As crude oil fell to $38 a barrel earlier this week, hedge fund manager Pierre Andurand told investors that prices will decline further amid weakness in China and emerging market economies.
“Demand has been frontloaded, distorted by tertiary restocking and Chinese SPR buying that has effectively borrowed demand from the future,” Andurand said in a letter sent to his clients on Aug. 25, referring to strategic petroleum reserves. “Once restocking and Chinese SPR buying is over, we expect to return to a very weak demand growth.”
Andurand, 38, who has predicted falling oil prices since October, said he increased the amount of risk in his hedge fund in August for a second month. His Andurand Commodities fund has gained 4.2 percent this month through Aug. 21 and about 9 percent for the year, according to an investor.
Andurand had told clients last month that prices won’t recover substantially until 2017. Crude climbed the most in three years today as data showed the U.S. economy grew more than previously estimated. Prices had fallen to $37.75 on Monday, the lowest level since February 2009, as concern over slowing demand in China fueled volatility in global markets.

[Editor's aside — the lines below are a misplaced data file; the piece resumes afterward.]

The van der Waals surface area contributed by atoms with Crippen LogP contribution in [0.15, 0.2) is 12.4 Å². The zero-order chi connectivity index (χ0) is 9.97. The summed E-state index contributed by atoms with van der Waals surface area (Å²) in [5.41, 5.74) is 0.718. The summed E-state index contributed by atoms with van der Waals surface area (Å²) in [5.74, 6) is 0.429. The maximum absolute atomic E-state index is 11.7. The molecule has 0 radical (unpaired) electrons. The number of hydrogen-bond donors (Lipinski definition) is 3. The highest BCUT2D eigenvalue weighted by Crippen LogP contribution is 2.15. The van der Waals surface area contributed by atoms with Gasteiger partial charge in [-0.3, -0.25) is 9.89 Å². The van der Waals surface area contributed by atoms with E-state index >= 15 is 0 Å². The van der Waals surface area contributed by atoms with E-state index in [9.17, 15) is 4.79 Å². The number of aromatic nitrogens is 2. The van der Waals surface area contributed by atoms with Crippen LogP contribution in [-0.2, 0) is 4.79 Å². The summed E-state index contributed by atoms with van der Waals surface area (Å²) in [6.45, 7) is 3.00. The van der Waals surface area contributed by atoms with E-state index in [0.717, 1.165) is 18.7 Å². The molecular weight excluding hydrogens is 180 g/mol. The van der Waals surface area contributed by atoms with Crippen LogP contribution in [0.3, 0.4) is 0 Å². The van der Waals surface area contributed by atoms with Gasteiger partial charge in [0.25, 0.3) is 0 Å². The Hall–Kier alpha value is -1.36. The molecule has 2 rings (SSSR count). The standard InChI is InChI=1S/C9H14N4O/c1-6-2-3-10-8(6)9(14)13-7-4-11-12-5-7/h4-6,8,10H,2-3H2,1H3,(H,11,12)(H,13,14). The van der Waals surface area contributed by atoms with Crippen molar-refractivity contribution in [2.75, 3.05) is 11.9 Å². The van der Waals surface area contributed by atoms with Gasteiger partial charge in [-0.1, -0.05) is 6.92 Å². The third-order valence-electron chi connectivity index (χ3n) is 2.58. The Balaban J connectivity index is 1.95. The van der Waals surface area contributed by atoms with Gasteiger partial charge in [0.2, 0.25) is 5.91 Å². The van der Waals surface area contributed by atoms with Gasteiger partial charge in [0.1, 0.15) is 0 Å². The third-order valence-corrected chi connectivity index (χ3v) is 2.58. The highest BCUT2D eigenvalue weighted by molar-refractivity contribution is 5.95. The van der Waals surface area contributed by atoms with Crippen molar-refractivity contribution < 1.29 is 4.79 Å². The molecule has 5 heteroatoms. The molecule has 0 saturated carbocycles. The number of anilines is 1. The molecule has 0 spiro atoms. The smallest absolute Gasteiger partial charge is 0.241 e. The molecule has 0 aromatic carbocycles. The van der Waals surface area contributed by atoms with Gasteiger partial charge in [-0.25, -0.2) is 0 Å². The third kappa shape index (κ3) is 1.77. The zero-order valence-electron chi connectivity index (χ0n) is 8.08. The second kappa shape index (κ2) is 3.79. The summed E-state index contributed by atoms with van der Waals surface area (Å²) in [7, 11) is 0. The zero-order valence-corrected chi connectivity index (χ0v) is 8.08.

West Texas Intermediate for October delivery climbed $3.70, or 9.6 percent, to $42.29 a barrel at 2:50 p.m. on the New York Mercantile Exchange. Prices have decreased 21 percent this year.
Andurand said in this month’s letter, a copy of which was obtained by Bloomberg, that the drop in oil prices is different from the previous decline because contracts for delivery further out in the future have also fallen.
The generic 60th-month contract for West Texas Intermediate crude oil, which currently corresponds to deliveries in Sept. 2, 2020, slumped to $56.24 a barrel on Aug. 24, the lowest since December 2005. Such long-dated futures are typically referred to by traders as the “back-end” of the oil curve.
“This demonstrates to us both deteriorating oil fundamentals as well as a dwindling confidence in a quick price recovery,” he wrote.
Andurand’s hedge fund, Andurand Capital Management, is based in London and manages $525 million. His fund gained 38 percent last year. Rob White, a spokesman for Andurand at Greenbrook Communications, declined to comment on the letter.